• update your records
  • a £460 discount offer under the Energy Bill Support Scheme, but you need to add your card details.

Each email will ask you to click on a link and fill in your personal and financial details. The scammers will use time sensitive scenarios in their emails to make you enter your personal details without thinking.

Just remember:

  • HMRC will never send emails about rebates or refunds
  • never click on a link in an unexpected email and enter your details
  • you should always contact HMRC to verify any payment request using the number on the website or through your online tax account.

Some visitors to Tenerife have reported being targeted on the last few days of their holiday with tempting tech deals.

They're offered bargain mobile phones, laptops, and iPads by shop owners on the Spanish islands who then distract them as the purchase is going through. As the customer is distracted, the items are overcharged or replaced with a lesser value item.

Before buying something, ask yourself the questions below.

  • Does it sound too good to be true? If it is, then it's probably a scam.
  • Double-check the amount you've been charged on the payment device when authorising any transaction.
  • If your transaction has failed, ask for a receipt to show that it has. You can also check the transaction status in your Mobile Banking app.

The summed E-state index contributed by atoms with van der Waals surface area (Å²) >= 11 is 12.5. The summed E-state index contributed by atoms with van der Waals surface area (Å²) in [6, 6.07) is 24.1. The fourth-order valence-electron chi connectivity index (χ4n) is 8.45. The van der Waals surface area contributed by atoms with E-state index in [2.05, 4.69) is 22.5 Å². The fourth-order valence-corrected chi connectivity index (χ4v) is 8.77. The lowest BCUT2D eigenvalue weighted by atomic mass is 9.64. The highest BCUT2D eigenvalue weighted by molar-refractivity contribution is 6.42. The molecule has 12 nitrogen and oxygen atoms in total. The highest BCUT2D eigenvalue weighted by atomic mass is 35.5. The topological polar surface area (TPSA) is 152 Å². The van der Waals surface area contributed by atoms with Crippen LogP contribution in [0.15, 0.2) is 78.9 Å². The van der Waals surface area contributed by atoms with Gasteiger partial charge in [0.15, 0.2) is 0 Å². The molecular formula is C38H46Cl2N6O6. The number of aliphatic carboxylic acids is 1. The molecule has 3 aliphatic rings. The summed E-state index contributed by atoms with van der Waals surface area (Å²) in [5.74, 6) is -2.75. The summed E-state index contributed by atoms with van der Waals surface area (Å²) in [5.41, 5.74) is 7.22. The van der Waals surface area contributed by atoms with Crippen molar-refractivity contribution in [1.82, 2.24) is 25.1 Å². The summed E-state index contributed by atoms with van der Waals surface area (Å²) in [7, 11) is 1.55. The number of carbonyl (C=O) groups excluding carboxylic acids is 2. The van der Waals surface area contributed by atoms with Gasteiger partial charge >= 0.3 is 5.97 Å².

Use the Financial Conduct Authority's (FCA) ScamSmart tool to check if your investment is a scam or not.

All you need to do is answer 4 easy questions and you'll get information on the potential investment and any possible risks. The tool will tell you if the company you're planning to invest with is regulated by the FCA or if there's a risk that it's a clone company.

It's always a good idea to take the time and carry out extra checks on a company before investing. For example, check that the telephone numbers you've been given match those registered to the company so you can contact them directly using the genuine number.

Criminals impersonate people you know and trust – even members of your own family.

They'll send a WhatsApp or message pretending to be a loved one.

The message will come from a new, unknown number claiming that their old phone is broken or lost. They'll go on to ask for money to buy a new phone or to pay an urgent bill.

The criminal will want you to act straight away, so they'll tell a story to try and push you to take urgent action. This stops you taking time to reflect on what’s happening and make you more likely to fall victim to their scam.

Always speak to the person before making any payments, either face to face or by calling their old number. Taking a moment to stop and think could save you losing your money.

As we feel the effects of higher energy bills, there's also been a rise in cost-of-living scams. Criminals are looking to exploit people by pretending to be energy companies and other trusted organisations.

Criminals are sending customers a link and asking them to sign up for the government's Energy Bills Support Scheme. However, you don't need to apply for the scheme. For more details, visit the Energy Bills Support Scheme page.

Always think about what you're being asked to do and carry out any checks you need to satisfy yourself that it's legitimate. If you're not sure or feel uncomfortable, stop.